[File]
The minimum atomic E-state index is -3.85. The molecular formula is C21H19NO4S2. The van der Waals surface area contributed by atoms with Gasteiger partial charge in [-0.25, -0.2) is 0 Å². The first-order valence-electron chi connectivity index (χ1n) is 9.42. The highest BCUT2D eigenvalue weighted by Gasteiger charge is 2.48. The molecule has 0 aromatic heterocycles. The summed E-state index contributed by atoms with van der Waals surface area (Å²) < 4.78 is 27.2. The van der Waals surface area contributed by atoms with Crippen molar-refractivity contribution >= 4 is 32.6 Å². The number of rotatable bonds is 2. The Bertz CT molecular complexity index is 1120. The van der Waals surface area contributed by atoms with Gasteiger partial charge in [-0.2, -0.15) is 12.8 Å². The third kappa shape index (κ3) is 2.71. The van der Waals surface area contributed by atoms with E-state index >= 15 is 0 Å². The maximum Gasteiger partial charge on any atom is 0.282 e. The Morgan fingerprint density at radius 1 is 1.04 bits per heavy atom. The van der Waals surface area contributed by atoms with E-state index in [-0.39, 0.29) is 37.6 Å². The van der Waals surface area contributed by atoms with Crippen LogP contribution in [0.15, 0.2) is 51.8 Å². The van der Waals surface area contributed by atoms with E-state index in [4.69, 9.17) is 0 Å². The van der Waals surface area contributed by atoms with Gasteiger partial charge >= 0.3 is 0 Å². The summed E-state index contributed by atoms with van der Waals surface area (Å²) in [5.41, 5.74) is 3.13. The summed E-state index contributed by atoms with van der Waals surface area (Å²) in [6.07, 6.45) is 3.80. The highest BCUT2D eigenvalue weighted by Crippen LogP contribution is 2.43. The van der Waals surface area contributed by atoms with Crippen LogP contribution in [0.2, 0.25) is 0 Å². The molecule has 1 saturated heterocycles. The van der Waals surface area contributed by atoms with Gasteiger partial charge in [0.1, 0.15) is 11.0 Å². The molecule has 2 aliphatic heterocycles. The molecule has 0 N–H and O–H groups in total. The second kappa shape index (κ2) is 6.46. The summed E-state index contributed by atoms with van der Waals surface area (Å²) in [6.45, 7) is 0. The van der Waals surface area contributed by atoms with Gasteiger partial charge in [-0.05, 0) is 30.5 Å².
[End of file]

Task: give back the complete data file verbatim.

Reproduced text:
The minimum atomic E-state index is -3.85. The molecular formula is C21H19NO4S2. The van der Waals surface area contributed by atoms with Gasteiger partial charge in [-0.25, -0.2) is 0 Å². The first-order valence-electron chi connectivity index (χ1n) is 9.42. The highest BCUT2D eigenvalue weighted by Gasteiger charge is 2.48. The molecule has 0 aromatic heterocycles. The summed E-state index contributed by atoms with van der Waals surface area (Å²) < 4.78 is 27.2. The van der Waals surface area contributed by atoms with Crippen molar-refractivity contribution >= 4 is 32.6 Å². The number of rotatable bonds is 2. The Bertz CT molecular complexity index is 1120. The van der Waals surface area contributed by atoms with Gasteiger partial charge in [-0.2, -0.15) is 12.8 Å². The third kappa shape index (κ3) is 2.71. The van der Waals surface area contributed by atoms with E-state index >= 15 is 0 Å². The maximum Gasteiger partial charge on any atom is 0.282 e. The Morgan fingerprint density at radius 1 is 1.04 bits per heavy atom. The van der Waals surface area contributed by atoms with E-state index in [-0.39, 0.29) is 37.6 Å². The van der Waals surface area contributed by atoms with Crippen LogP contribution in [0.15, 0.2) is 51.8 Å². The van der Waals surface area contributed by atoms with E-state index in [4.69, 9.17) is 0 Å². The van der Waals surface area contributed by atoms with Gasteiger partial charge >= 0.3 is 0 Å². The summed E-state index contributed by atoms with van der Waals surface area (Å²) in [5.41, 5.74) is 3.13. The summed E-state index contributed by atoms with van der Waals surface area (Å²) in [6.07, 6.45) is 3.80. The highest BCUT2D eigenvalue weighted by Crippen LogP contribution is 2.43. The van der Waals surface area contributed by atoms with Crippen LogP contribution in [0.2, 0.25) is 0 Å². The molecule has 1 saturated heterocycles. The van der Waals surface area contributed by atoms with Gasteiger partial charge in [0.1, 0.15) is 11.0 Å². The molecule has 2 aliphatic heterocycles. The molecule has 0 N–H and O–H groups in total. The second kappa shape index (κ2) is 6.46. The summed E-state index contributed by atoms with van der Waals surface area (Å²) in [6.45, 7) is 0. The van der Waals surface area contributed by atoms with Gasteiger partial charge in [-0.05, 0) is 30.5 Å².